research >Distracted driving
"Observational Study of Cell Phone and Texting Use Among California Drivers 2012 and Comparison with 2011 Data" 13-4877
Jill F. Cooper, David R. Ragland, SafeTREC, University of California, Berkeley; Katrin Ewald, Lisa Wasserman, Ewald & Wasserman Research Consultant, LLC; Christopher J. Murphy, California Office of Traffic Safety
This methodological report describes survey research and data collection methods employed for the second Observational Survey of Cell Phone and Texting Use among California Drivers study. This study was conducted by Ewald & Wasserman Research Consultants (E&W) on behalf of the California Office of Traffic Safety and the Safe Transportation Research and Education Center at University of California at Berkeley. The survey’s goal was to obtain a statewide statistically representative observational sample of California’s cell phone use behaviors, focusing on cell phone use. Vehicle drivers were observed at controlled intersections, such as traffic lights and stop signs, using a protocol similar to the National Occupancy Protection Use Study methodology published by the National Highway Transportation Safety Administration. The sample frame included a total of 5,664 vehicle observations from 129 sites. The total percentage of distracted driving by electronic devices (holding a phone to the ear, manipulating a hand-held electronic device while driving, or talking on a hand-held device) observed increased to 6.2% in 2012 from 4.2% in 2011. California’s baseline level of cell phone use and driving will be a critical metric over the years as traffic safety stakeholders mobilize to conduct high visibility enforcement campaigns, explore new policies, expand educational programs, and engineer countermeasures to increase safety on the roads.
Session 543 Driver Distraction, Driver State, and Vehicle Safety Systems
Tuesday, January 15, 2013 10:45AM - 12:30PM
Marriott, Salon 2
SafeTREC Cell Phone Crash Analysis Receives Widespread Coverage(links to results of Google news alert)
A sampling of the California and national media coverage of findings by SafeTREC on the effectiveness of California's hand-held cell phone ban for drivers.
Phone ban saves lives, one ticket at a time- SF Chronicle
California's phone ban: Maybe not such a bad idea after all - Los Angeles Times
News from OTS: Cell Phone Distracted Driving Deaths Down Since Laws Enacted Drivers Becoming Aware of Dangers and Penalties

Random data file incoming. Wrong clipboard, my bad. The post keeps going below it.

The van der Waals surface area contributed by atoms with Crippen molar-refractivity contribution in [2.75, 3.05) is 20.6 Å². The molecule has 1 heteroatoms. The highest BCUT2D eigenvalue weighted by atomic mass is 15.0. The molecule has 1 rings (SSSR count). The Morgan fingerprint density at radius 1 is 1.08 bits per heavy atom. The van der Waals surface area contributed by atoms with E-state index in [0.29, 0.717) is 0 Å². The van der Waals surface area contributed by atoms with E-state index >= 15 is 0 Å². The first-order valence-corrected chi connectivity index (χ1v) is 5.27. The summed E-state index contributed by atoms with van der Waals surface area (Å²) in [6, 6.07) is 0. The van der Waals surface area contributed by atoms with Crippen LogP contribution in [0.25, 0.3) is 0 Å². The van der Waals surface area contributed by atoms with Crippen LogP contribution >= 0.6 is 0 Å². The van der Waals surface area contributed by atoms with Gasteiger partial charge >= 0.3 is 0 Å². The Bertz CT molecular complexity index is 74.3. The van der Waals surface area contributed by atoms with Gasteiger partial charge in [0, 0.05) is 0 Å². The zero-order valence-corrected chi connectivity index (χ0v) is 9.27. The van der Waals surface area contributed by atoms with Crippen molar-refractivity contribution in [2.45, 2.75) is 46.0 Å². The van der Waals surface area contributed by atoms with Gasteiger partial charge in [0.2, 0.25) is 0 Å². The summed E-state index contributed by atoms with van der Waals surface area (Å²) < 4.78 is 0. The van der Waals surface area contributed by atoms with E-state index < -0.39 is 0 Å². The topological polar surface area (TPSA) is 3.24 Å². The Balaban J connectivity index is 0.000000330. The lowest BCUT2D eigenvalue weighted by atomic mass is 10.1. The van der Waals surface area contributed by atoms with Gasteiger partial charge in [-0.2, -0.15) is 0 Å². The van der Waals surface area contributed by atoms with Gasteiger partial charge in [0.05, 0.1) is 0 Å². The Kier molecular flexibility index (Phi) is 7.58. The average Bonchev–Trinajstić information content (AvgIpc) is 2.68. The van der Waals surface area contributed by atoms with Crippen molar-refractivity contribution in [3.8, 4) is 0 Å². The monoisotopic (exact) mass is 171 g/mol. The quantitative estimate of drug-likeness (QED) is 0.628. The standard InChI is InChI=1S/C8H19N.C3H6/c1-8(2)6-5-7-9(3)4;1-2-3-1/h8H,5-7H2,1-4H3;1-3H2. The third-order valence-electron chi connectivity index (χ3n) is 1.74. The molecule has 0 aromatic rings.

The California Office of Traffic Safety (OTS) today announced deaths due to hand-held cell phone use by drivers have dropped since California enacted a ban on hand-held cell phone use while driving in July, 2008. The analysis, conducted by the Safe Transportation Research and Education Center (SafeTREC) at the University of California, Berkeley, showed that, when looking at state crash records two years before and two years after the hand-held ban went into effect, overall traffic deaths declined 22 percent while hand-held cell phone driver deaths went down 47 percent. Similar results were shown for hands-free cell phone use as well as injuries in both categories.—California Office of Traffic Safety
Surveys of attitudes and behaviors: SafeTREC conducted California's first statewide traffic safety survey of California residents to measure the public's perception of traffic safety in fall 2010. Distracted driving was the number two concern of respondents, after speeding and aggressive driving. Respondents ranked talking and texting on cell phones as the top distractions that concerned them. Cell-phone conversations (hand-held or hands-free) were cited as the most serious distraction. Read complete results of the Fall 2010 traffic safety survey here and the press release by the California Office of Traffic Safety (OTS), which contracted with SafeTREC for the survey.
SafeTREC conducted the first state-level observational survey of drivers' cell phone use, in March 2011 under contract with the California Office of Traffic Safety (OTS). Over the course of more than 5,400 observations, researchers found that nine percent of drivers either talked or texted on cell phones, both hands-free and hand-held. These findings are similar to the results of a 2009 national survey conducted by the National Highway Traffic Safety Administration. The study results were officially released by OTS on April 20, 2011.
Trend study of injuries/fatalities before/after implementation of the Hands Free law Under a contract with the California Office of Traffic Safety (OTS), SafeTREC is conducting analyses of distracted driving-related injuries and fatalities over a five-year time period spanning implementation of the California "Hands Free" law in July 2008. In this analysis researchers are looking at overall distracted driving crashes as well as crashes related to hand held and hands free activities.
Data analyses on distracted driving for the Strategic Highway Safety Plan process The California Strategic Highway Safety Plan (SHSP) is a federally mandated process for developing and implementing traffic safety programs in California. Since 2005 SafeTREC has had a contract to be the primary data provider to this process. In this role SafeTREC has provided extensive data related to a number of different areas, including an extensive series of analyses related to distracted driving.
Resources and Other Links
Distraction.gov. Statistics and Facts About Distracted Driving.
Governors Highway Safety Association Cell Phone Laws Web site.
Insurance Institute for Highway Safety Status Report, May 2001.
Insurance Institute for Highway Safety: Highway Loss Data Institute. Cell phone laws.
International Conference on Distracted Driving. 2005. International Conference on Distracted Driving: Summary of Proceedings and Recommendations.
Jacobsen D et al. Reducing Distracted Driving – Regulation and Education to Reduce Traffic Injuries and Fatalities. JAMA. April 14, 2010. (303)14, 1419-1420.